Sunday, January 22, 2012


First off, I am puh-retty sure we will never get a snow day! I check the 10 day forecast everyday in hopes of some snow in our near future. Nothing. Maybe I need to start doing a snow dance or something :) Come on, Mother Nature!

Okay, so, this week we focused a lot on tolerance as we learned about Martin Luther King, Jr. My kids got a lot out of all the books we read and all the discussions we had.

I began our week with an activity that I am always nervous to do, but it has a HUGE impact. {Be sure if you do this, that your class can handle it! I pulled a boy aside who I knew would get his feelings really hurt at first, and I just asked him if he trusted that I would never do anything to hurt his feelings, and he said he did, and during the activity I kept assuring him by looking at him and nodding, etc...}  I told my kids that I had a special treat for the "good" kids. So of course they all put their heads down and put bubbles in their mouths :) Well, I walked around and handed lollipops to just the girls. It is always SO. HARD. skipping over the boys {some of them, anyway, ha}. I then told all my "good" kids that they got to sit right in the front of our meeting area with me, and that the rest of the class had to sit in the back. The girls got to eat their lollipops, and the boys came to the carpet looking very hurt... I started asking the boys how they felt. They said they were mad and sad, and one said, "I'm mad because I know I am a good kid." Then I asked the girls what they thought, and most of them thought it wasn't fair. Well by this point my little smarties started to get that we were modeling segregation, and that I segregated the boys just because they were different from me. {And of course I reassured the WHOLE class that Mrs. Lynes would never do this for real as I handed the boys lollipops.} Then we had a great discussion about how it was in MLK's time, and read a book about him. I'm always worried about doing this mini lesson just because I hate hurting the boys' feelings for those few minutes, but it is a GREAT lesson to show what segregation probably felt like!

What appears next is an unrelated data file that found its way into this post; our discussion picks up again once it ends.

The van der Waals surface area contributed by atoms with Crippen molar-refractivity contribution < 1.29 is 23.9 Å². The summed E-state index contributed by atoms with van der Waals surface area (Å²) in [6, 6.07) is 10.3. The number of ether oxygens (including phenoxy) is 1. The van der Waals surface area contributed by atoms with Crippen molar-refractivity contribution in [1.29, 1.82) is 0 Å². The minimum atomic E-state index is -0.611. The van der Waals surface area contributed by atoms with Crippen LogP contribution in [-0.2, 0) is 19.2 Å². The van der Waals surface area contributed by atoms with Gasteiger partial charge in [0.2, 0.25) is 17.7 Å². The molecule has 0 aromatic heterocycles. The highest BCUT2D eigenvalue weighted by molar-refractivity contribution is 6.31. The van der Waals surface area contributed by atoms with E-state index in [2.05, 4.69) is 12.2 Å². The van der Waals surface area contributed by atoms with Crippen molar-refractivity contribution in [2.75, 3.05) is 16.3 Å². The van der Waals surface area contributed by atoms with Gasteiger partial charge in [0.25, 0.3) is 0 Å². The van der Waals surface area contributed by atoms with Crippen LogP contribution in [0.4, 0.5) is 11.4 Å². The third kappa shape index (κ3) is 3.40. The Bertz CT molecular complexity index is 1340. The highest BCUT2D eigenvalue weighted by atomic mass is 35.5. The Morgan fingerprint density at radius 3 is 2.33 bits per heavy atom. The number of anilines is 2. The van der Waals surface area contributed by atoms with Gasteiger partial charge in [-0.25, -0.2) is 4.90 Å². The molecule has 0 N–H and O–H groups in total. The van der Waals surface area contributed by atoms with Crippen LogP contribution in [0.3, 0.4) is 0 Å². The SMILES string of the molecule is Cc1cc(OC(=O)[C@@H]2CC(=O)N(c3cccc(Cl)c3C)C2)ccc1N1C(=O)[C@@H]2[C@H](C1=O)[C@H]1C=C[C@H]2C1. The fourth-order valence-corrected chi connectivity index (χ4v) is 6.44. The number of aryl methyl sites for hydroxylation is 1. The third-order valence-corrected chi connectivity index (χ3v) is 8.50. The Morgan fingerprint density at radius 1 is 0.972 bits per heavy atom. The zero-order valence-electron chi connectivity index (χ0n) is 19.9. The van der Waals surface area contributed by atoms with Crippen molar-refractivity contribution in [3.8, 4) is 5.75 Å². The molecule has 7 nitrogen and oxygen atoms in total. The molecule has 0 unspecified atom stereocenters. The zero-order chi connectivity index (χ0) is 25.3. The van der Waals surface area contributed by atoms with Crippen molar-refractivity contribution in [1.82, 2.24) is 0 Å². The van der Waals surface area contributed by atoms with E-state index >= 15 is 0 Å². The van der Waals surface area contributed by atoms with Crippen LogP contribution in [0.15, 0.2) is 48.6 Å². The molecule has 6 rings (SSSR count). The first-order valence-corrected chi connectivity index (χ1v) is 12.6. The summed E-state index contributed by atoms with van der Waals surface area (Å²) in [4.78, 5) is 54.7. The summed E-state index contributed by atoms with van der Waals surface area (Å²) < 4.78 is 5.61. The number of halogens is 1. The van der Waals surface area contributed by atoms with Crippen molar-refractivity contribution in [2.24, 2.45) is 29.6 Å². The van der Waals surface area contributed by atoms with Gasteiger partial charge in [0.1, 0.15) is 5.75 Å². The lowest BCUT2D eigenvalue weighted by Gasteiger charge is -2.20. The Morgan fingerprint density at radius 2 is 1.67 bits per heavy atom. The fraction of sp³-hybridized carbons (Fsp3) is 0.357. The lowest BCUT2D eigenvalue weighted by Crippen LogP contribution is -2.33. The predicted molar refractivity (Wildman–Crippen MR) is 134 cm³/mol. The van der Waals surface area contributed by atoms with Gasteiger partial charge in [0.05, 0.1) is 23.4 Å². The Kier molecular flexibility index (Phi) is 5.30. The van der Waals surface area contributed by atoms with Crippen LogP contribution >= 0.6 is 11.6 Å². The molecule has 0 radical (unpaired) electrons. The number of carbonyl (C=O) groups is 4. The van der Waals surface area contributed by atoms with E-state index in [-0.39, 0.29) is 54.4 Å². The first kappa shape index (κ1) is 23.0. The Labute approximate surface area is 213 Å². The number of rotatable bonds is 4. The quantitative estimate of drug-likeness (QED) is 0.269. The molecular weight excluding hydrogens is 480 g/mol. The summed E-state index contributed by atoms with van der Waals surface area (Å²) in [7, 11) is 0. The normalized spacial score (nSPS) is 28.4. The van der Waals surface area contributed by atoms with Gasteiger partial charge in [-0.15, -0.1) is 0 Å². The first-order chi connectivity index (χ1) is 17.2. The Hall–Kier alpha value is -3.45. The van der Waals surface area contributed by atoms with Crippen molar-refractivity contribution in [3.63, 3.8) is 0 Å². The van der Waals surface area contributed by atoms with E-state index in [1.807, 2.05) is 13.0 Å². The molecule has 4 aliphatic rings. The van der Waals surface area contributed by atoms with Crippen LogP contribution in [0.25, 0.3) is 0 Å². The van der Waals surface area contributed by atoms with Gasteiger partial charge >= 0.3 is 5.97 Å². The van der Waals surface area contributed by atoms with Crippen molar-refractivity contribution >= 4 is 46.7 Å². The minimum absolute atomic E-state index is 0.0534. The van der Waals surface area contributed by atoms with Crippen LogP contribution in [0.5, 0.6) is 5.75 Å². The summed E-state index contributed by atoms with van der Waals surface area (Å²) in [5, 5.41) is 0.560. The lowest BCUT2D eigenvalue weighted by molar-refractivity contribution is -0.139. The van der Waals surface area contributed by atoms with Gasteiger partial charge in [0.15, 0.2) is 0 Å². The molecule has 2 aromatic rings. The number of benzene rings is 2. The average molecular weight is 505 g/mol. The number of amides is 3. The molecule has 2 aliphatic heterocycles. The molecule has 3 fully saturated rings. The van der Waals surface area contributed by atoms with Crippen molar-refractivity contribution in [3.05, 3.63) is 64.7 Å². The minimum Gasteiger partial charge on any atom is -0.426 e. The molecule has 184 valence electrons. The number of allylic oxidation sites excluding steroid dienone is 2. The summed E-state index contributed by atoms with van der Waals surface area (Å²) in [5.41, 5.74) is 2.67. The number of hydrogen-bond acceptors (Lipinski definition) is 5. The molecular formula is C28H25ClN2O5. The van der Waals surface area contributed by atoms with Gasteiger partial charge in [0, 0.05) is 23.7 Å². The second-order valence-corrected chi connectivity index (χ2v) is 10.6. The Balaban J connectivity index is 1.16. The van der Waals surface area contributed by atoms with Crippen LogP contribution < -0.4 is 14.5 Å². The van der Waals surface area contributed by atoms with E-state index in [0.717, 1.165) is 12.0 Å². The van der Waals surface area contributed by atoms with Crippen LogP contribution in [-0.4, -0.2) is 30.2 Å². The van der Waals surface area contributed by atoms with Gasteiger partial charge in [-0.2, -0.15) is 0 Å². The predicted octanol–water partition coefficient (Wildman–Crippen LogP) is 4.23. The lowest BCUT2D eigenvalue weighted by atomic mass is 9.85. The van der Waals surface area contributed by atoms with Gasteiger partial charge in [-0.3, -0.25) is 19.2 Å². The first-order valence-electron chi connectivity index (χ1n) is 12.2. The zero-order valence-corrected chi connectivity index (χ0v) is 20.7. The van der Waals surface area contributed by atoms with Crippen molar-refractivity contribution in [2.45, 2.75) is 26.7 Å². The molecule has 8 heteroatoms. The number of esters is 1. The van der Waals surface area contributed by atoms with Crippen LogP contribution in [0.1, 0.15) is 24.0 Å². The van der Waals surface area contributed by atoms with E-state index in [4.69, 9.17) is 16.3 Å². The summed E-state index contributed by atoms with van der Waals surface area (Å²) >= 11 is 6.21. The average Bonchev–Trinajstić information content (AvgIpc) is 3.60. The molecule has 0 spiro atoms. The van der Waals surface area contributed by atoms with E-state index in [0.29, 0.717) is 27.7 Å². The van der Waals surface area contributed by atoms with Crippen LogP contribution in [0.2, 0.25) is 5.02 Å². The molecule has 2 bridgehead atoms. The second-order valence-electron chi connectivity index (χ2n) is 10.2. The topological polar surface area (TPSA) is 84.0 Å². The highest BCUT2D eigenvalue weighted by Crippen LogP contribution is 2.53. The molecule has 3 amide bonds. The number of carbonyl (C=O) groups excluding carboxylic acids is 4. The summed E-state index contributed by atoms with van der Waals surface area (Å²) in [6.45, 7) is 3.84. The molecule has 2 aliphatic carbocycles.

I showed that even though we may look different and have different beliefs, we are all on the same on the inside by cracking open a white and brown egg. Pretty self explanatory :)

Then I had the kids trace and cut out their hands. They had to color the paper with crayons and mix colors to match their skin tone. Then I made a chain of all their hands and added the quote by Kofi Annan... "We may have different religions, different languages, different colored skin, but we all belong to one human race."

We read a lot about MLK, and watched some video clips about him, and the kids got to hear parts of the "I have a dream..." speech. They thought it was so cool! We used Mrs. Prince's MLK mobile FREEBIE to write about our dreams for our school, our community, and our world. They came up with some sweet and thoughtful ideas :)

And of course we had to make Martin Luther King to go along with our writing :) I did not give them any templates to use, I just let them go at it. I LOVE how different each Martin looks!

For the next few weeks will studying space! It should be lots of fun! Enjoy the rest of your weekend!


  1. Looks like a great week in your classroom! :) Space is one of my favorite topics of study too!
    Stories From Second

  2. I am a new follower and I absolutely love this so creative